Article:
As a dad flying with a pregnant wife, you have to wonder if it’s safe to hit the friendly skies. Flying sounds like a perfect storm of strangely described cabin pressure, bizarre foods, cramped quarters, bad air and lots of stress, none of which sounds good for mom or baby. The bottom line is that the risk is small until 36 weeks, as an article in today’s New York Times explains. After 36 weeks, risks increase for going into labor on-board, which is definitely not recommended. Read more in today’s New York Times article: The Claim: Flying Increases the Risk of a Miscarriage?
By ANAHAD O’CONNOR
THE FACTS: Hopping on a plane and flying for hours at a time is generally considered more of a nuisance than a health concern. But when it comes to a woman who is traveling for two, are the stakes a little higher?
Some scientists have speculated for decades that frequent flying can heighten the risk of complications during pregnancy, arguing that low levels of oxygen, increased exposure to radiation and other conditions aboard some aircrafts may harm a developing fetus.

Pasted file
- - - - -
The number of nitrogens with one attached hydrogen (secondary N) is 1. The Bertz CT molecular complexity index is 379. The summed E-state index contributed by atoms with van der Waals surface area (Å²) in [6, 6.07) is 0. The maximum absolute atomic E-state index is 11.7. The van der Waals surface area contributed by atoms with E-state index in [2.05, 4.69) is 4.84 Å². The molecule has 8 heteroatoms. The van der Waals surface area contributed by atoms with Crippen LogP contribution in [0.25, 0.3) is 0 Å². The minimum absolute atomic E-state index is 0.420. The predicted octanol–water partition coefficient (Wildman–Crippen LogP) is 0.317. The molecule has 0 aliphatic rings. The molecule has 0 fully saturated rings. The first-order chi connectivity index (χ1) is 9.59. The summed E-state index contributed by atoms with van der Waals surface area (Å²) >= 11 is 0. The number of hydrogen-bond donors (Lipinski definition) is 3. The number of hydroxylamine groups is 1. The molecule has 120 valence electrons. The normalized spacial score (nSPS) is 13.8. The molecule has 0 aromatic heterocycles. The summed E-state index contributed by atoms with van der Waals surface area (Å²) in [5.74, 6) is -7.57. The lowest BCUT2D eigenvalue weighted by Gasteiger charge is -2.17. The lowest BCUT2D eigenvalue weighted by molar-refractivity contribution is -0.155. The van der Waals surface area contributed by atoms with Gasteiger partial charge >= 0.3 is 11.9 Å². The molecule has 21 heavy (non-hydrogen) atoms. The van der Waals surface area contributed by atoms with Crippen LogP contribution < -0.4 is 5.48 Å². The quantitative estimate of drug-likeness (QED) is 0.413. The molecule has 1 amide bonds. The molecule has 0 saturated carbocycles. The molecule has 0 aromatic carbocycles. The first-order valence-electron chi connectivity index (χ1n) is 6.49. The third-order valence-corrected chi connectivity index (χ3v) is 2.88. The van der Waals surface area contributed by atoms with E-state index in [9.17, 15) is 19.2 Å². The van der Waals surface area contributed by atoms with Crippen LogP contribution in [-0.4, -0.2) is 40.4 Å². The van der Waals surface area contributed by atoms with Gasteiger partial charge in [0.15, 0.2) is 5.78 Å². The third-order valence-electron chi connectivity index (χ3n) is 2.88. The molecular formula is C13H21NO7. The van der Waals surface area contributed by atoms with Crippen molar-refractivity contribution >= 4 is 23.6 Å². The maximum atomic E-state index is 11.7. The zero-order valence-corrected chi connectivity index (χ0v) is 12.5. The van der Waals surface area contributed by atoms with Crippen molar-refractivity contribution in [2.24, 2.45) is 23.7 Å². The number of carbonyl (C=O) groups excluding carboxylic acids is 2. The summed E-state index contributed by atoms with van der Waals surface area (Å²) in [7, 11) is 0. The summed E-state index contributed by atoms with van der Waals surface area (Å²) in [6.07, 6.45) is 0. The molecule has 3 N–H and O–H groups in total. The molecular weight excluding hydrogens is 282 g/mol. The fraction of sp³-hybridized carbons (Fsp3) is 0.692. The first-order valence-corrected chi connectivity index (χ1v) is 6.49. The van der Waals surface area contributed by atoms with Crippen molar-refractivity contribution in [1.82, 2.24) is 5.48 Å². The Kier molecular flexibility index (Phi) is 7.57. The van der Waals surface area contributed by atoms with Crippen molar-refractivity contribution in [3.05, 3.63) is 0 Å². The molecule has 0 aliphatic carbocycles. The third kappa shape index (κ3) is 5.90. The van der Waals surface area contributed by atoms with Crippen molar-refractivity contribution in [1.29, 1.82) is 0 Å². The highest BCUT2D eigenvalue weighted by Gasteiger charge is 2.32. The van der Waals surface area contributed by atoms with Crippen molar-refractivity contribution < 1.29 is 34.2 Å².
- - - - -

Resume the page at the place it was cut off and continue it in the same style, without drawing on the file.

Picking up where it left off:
Over the years, a handful of studies have examined the claim, but so far none have been able to confirm it. One of the more extensive studies was published in 1999 and focused on flight attendants.
From 1973 to 1994, the study examined the medical records and work activity of 1,751 pregnant flight attendants. The study, published in The Journal of Occupational and Environmental Medicine, did not find high rates of complications.
It did find that the flight attendants who worked during the early stages of pregnancy had a slightly higher risk of miscarriage than their peers who took time off, but it was unclear whether undue stress or various other factors were to blame.
After reviewing years of research, the American College of Obstetricians and Gynecologists released a report in 2001, saying that healthy women could safely fly any time before the 36th week of pregnancy. After that, they risk going into labor during a flight.
The report also found that radiation exposure for the typical pregnant air traveler was minimal, and said that the low pressures in the cabin were not likely to affect oxygen supply to a fetus.
THE BOTTOM LINE: Air travel during pregnancy is considered safe.